Dying Breath

Read the first chapter of Dying Breath here:

Available on  Amazon


“Mum, I need money to pay for the rest of the trip today. You asked me to remind you.”
Jessica sighed and picked up her purse off the kitchen table. She opened the flap and shook her head. “A little notice would have been nice, Cathy. I haven’t got any cash in my purse.”
“Sorry. Want me to nip down to the hole in the wall for you?”
Jessica mulled the idea over for a few moments before deciding against it. “No, I’ll do it.”
“That’s nuts. You’re not even dressed yet. You know it takes you an eternity to get ready in the morning. Give me your card. It’s not as if I haven’t done it for you in the past.”
“You can be such an impatient minx at times. Okay, the number is—”
“Six eight three seven. Yeah, it’s imprinted on my mind,” Cathy said with a chuckle.
“Is that so? Maybe I should consider changing my PIN if that’s the case.”
“Whatever. Don’t you trust me, Mum? I wouldn’t dream of nicking any of your money without your say so.”
She leaned over and ran a hand down her daughter’s cheek. “I know you wouldn’t, darling. I was jesting. I trust you with my life. Go on then—get out what you need for your trip and take an extra tenner for yourself.”
“What about topping up your purse?”
“You’re right. Get me out an extra twenty then, but no more.”
Her sixteen-year-old daughter smiled, snatched the card from her hand, and sprinted out the back door. Jessica took the time alone to reflect on how lucky she was to have such a loving family around her when most of her friends were ‘happily single’ again after their divorces, except they weren’t. Though the cracks in their joyful charades were easy to see, she would never dream of tackling them about the lies they were telling, for fear of hurting their feelings.
She sighed contentedly as her husband’s handsome features filled her mind. He was away for a few days, some kind of trade fair to do with his business, not that she was that interested in his business, as long as it brought in the money to keep the substantial roof over her head and paid the gardener every month to care for the five acres they owned.
The house was newly built, and they’d lived there for only a month. She was eager to get the paddocks in good shape before she transferred her beautiful stallion, Nutmeg, to his new home. His stable had been erected, but she was far from satisfied that the paddock was free from all the nails and debris left behind after the construction. The more she’d instructed the builders to clean up after themselves, the more they’d seemed to ignore her pleas, so much that she’d delayed Nutmeg’s arrival.
Once Cathy was out of her hair and at school, Jessica intended to spend the day with her beautiful Nutmeg. She had neglected him lately because of the move and all it entailed. She was one of those women who worked her socks off to make sure her new home was up and running promptly. After three days of hard work, not a single packing box remained in sight, and the house looked warm and inviting, as if it had been their family home for years instead of mere days.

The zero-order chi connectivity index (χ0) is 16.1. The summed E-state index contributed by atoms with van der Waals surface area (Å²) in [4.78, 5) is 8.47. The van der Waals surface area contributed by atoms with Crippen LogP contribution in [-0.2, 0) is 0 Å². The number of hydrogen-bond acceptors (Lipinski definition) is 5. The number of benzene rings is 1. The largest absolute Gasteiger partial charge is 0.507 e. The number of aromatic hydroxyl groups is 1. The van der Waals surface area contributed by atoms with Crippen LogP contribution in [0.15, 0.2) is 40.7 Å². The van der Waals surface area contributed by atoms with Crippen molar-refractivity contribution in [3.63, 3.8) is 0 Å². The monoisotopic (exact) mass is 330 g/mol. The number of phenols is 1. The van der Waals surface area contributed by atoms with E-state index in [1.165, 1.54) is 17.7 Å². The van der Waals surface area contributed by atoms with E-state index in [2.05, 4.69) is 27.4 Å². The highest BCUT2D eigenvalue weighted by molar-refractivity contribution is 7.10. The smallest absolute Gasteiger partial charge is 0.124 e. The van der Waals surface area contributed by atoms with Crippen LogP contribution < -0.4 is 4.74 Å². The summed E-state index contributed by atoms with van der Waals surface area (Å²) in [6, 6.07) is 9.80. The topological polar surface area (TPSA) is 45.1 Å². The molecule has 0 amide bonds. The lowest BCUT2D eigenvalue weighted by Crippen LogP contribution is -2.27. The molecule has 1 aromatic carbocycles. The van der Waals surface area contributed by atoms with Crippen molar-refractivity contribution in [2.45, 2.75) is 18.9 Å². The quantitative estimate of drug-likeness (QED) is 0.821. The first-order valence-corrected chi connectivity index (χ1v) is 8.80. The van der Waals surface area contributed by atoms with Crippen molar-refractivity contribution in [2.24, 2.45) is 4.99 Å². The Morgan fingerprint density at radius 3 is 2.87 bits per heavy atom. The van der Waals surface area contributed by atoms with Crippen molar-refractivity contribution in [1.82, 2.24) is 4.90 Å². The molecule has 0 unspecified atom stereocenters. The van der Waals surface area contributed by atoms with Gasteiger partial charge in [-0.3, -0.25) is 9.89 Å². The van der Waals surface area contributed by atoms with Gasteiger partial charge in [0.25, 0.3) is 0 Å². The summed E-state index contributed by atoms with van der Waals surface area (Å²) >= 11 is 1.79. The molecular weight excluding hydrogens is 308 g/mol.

She had spent weeks planning out the garden with the landscapers and the build team, ensuring that Nutmeg would be moving into a beautiful home with enough space to trot around in. But no one could have foreseen the dreadful downpours they would have to contend with throughout the month of May.
Panting from her exertion, Cathy entered the back door and placed her mother’s card and money on the kitchen table. “One hundred and fifty for the trip, a tenner for me and twenty for you, and there’s the ticket to prove I haven’t pinched anything else.”
Jessica frowned. “I believe you, love. Why would you say that?” She placed a concerned hand over her daughter’s.
“No reason, Mum. I just don’t like you thinking that I take advantage of you. Look, I better get off to school now. Have a fun day with Nutmeg. Give him a hug from me.” Cathy pecked her mother on the cheek, picked up her school bag, and left the house.
Jessica placed her card and money in her purse, locked the back door, and went upstairs to get ready for her trip to the stables.
Almost forty minutes later, she left the house, her hair still damp from her shower, and immediately got ensnared in the traffic. She lashed out at the steering wheel of her four-wheel drive. “Why didn’t I leave it an extra ten minutes? What the heck was I thinking?” Her eagerness had far outweighed any common sense she’d owned when she’d set off.
She turned on upbeat music to distract her and to attempt to keep her calm during the traffic jam. It worked, too—another twenty minutes dragged by until she pulled into the livery yard a few miles from her home. She spotted Belinda Moss coming out of a nearby stable and ignored her. Belinda turned her head swiftly, obviously embarrassed, and made her way into the next stall to tend to someone else’s horse.